The mother of twin girls born conjoined at the abdomen and chest it said it was "surreal" to see her daughters separated.
Speaking to reporters alongside doctors today, Aida Sandoval, and her husband, Arturo Sandoval, were brought to tears as they recounted their daughters' operation earlier this week.
Erika and Eva Sandoval, 2, of Antelope, California, were born joined at the lower chest and upper abdomen, referred to as omphalo-ischiopagus twins. While they were born with their heart and lungs separate, they shared some lower anatomical structures, including a liver, bladder and two kidneys.
"It has been a long journey to get here. It's really been a dream come true," Aida Sandoval told reporters. "We want to get them to this place where they can still have an individual life and still be together."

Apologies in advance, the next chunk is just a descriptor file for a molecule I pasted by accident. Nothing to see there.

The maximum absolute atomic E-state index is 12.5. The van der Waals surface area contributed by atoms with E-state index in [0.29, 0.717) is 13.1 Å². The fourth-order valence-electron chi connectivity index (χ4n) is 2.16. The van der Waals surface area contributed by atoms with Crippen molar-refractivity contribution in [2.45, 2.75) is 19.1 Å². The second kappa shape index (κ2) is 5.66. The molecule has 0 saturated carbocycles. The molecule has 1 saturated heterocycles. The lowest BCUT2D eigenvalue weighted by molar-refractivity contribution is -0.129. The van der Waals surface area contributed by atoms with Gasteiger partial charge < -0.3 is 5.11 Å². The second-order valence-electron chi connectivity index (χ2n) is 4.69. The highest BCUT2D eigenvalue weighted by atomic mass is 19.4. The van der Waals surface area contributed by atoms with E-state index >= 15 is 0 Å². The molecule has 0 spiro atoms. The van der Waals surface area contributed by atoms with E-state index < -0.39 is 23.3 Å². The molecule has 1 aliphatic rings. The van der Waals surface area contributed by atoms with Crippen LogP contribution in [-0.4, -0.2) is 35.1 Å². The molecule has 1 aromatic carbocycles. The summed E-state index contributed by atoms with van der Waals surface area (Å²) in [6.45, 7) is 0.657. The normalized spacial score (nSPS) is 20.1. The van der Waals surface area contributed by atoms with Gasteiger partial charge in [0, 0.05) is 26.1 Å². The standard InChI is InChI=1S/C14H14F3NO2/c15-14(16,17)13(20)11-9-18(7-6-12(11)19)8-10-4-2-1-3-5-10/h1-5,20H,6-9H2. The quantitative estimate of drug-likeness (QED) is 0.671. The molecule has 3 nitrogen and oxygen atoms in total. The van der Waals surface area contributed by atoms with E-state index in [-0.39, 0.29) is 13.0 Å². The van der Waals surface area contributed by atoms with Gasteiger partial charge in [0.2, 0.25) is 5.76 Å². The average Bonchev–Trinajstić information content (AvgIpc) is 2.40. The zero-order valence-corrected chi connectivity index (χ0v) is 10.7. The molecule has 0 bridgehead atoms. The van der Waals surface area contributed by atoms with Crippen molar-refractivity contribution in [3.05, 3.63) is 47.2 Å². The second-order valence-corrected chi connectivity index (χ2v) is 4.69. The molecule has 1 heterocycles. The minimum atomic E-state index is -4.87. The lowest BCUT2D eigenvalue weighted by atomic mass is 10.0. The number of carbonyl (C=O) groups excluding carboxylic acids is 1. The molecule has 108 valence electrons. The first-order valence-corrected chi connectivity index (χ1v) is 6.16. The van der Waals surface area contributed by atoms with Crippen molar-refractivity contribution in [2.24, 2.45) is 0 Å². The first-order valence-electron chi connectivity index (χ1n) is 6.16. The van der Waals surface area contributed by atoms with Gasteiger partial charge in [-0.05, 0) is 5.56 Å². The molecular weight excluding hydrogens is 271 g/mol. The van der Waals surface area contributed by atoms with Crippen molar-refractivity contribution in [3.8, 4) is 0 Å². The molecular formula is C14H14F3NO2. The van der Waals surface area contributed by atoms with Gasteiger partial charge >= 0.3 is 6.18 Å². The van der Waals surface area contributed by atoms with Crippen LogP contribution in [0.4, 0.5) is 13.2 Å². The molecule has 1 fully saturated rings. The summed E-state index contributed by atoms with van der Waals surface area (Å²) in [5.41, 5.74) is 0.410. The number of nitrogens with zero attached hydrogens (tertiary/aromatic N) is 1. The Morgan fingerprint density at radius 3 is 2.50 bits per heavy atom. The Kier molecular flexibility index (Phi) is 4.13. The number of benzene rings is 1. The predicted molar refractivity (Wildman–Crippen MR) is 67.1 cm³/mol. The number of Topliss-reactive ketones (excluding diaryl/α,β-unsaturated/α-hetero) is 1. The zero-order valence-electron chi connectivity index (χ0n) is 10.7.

It took at least 50 doctors and other medical staff 18 hours to safely separate the girls at Lucile Packard Children's Hospital in Palo Alto, California. They remain in recovery at the hospital after undergoing surgery on Tuesday.
Prior to the surgery, the hospital estimated there was a 70 percent chance that both girls would survive the arduous procedure.
To take on the difficult surgery, the medical team created a 3-D model of the girls' shared abdomen to help guide them through the surgery. They also had their MRI and CT scans available.
The girls' mother said today when she first saw them in the hospital it was surreal to see them separate for the first time in their lives.
"It still seems very surreal to see one on one side and one on the other side," Aida Sandoval said. "It brings us all joy."